Natural Gas Politics

Published on
by
ProPublica

Natural Gas Politics

by
Abrahm Lustgarten

"I believe that developers may have legitimate concerns about the impact that removing the exemption may have on their ability to find and extract oil and gas," he said. "But ... the current regulatory approach is probably not sustainable and will probably need to be revised in some way," Salazar wrote in an emailed response.

Four years after Vice President Dick Cheney spearheaded a massive
energy bill that exempted natural gas drilling from federal clean water
laws, Congress is having second thoughts about the environmental
dangers posed by the burgeoning industry.

With growing evidence
that the drilling can damage water supplies, Democratic leaders in
Congress are circulating legislation that would repeal the
extraordinary exemption and for the first time require companies to
disclose all chemicals used in the key drilling process, called hydraulic fracturing [1].

The proposed legislation has already stirred sharp debate.

The
energy industry has launched a broad effort in Washington to fend off
this proposed tightening of federal oversight, lobbying members of
Congress and publishing studies that highlight what it says are the
dangers of regulation. In mid-May, the industry released a detailed
report asserting that the changes in current law would cost jobs and
slash tax revenues. A key advocate of past efforts to regulate gas
drilling, Rep. John Salazar [2] (D-CO), has declined to support the legislation, expressing concern about how it would affect the energy companies.

However,
with a strengthened Democratic majority in Congress and the party's
capture of the White House in last year's election, the fracturing
legislation is viewed as having its best chance at passage in years.
Its House sponsor, Rep. Diana DeGette (D-CO) [3],
aims to attach a bill to a larger piece of legislation with broad
support -- possibly a bill on climate change or a new energy policy
measure - where it would be shielded from industry resistance. On the
Senate side, according to congressional staff close to the effort, Sen. Bob Casey (D-PA) [4] has a companion bill ready to follow.

The
drilling process involves injecting millions of gallons of water and
sand mixed with tens of thousands of gallons of chemicals -- some that
are known to cause cancer -- deep into the ground, where as much as a
third of those fluids typically remain after the gas is removed.

Global
companies including Halliburton and Schlumberger have fought hard to
shield from public view the chemical recipes they use to drill, saying
that the formulas are valuable trade secrets. Scientists say that is
precisely the information they need to determine if drilling caused the
water pollution that has been reported in Colorado and elsewhere.

"The regulatory loophole for hydraulic fracturing puts public health at risk and isn't justified," said Henry Waxman (D-CA) [5], chair of the House Energy and Commerce Committee [6]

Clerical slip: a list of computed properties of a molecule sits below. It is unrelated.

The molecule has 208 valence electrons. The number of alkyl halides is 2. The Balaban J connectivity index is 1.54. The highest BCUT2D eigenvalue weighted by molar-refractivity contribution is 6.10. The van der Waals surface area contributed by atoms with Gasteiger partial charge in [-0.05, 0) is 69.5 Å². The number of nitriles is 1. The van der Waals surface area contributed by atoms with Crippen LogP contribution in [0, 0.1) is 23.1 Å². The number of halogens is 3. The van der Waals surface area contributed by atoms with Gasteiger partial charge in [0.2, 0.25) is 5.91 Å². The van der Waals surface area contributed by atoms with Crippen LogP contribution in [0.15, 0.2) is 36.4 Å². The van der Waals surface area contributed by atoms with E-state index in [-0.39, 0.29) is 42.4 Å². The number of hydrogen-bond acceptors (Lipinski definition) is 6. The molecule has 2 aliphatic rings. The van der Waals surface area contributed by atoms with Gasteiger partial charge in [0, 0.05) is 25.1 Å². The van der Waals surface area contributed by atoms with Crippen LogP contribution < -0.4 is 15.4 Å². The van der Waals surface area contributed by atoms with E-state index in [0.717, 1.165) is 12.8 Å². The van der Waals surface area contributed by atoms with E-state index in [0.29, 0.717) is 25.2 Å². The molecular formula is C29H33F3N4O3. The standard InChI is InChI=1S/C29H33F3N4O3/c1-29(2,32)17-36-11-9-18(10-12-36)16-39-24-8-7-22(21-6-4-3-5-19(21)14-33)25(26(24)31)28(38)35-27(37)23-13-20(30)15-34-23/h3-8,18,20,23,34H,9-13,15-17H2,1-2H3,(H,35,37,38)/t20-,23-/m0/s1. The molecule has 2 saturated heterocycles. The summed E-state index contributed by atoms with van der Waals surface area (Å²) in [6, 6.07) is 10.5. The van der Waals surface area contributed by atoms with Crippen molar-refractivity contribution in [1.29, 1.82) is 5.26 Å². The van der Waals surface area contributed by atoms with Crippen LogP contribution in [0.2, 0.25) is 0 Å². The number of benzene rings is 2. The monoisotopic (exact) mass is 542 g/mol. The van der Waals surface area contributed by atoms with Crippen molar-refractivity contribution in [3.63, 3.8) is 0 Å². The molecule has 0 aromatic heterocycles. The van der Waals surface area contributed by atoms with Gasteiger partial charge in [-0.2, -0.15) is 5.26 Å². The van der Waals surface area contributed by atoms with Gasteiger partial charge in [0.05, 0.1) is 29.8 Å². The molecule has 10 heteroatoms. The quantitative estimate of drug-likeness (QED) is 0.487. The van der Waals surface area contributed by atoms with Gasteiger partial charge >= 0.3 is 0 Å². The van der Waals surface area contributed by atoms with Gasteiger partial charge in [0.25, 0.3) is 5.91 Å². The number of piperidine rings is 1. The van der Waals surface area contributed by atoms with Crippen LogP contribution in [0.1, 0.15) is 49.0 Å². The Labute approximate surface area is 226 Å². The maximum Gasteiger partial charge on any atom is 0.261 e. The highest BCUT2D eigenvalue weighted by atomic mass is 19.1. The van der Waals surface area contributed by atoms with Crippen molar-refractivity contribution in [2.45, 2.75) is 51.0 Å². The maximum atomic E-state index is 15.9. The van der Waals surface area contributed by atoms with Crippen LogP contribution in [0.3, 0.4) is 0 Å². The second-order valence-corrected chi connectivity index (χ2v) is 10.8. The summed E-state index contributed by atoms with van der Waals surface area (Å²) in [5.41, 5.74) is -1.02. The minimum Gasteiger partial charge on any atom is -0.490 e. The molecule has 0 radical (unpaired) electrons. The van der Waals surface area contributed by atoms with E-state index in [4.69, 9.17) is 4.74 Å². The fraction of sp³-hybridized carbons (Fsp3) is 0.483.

that will offer the bill, in an e-mail. "The current exemption for the
oil and gas industry means that we can't even get the information
necessary to evaluate the health threats from these practices."

The
industry argues that state laws and regulators are doing an adequate
job of regulating the hydraulic fracturing process, and that more
layers of regulation would be burdensome and expensive.

"We
don't think the system is broke, so we question the value of trying to
fix it with a federal solution," said Richard Ranger, a senior policy
analyst at the American Petroleum Institute [7].
"So proceed with caution if you are going to proceed with regulating
this business because it could make a very significant difference in
delivering a fuel that is fundamental to economic health."

Proponents
of regulation, including DeGette, the author of the bill, say
protecting water resources is worth the slightly higher gas costs that
might come with regulation, but that the industry's assessment of those
costs is dubious. The exemption, they say, has artificially lowered
drilling costs because it means the companies don't always have to
follow the safest practices.

"I find it kind of a novel argument
that it will be burdensome to comply with one federal law when they
could potentially have to comply with 50 state laws," she said. "I just
think that they don't want to have to do it."

A key question for
proponents and opponents alike is how strong a stance President Barack
Obama's administration will strike on this legislation. A White House
spokesman said that the administration hasn't yet taken a position.

The Safe Drinking Water Act [8],
enacted in 1974, governs what chemicals can be injected underground and
applies to essentially every industrial activity in the United States.
It limits what levels of pollution are allowed, but then permits states
to create more detailed regulations if they choose. The law also sets
minimum standards for well design and other protections of health and
safety.

"We are not aware of any other industries that have an
exemption," said Stephen Heare, director of the Drinking Water
Protection Division at the Environmental Protection Agency [9].

As
the law currently stands, the EPA is not allowed to set conditions for
hydraulic fracturing or even require states to have regulations of
their own.

States often look to the federal agencies for
guidance on how to craft environmental rules. And hydraulic fracturing
is an especially complicated process that scientists say warrants more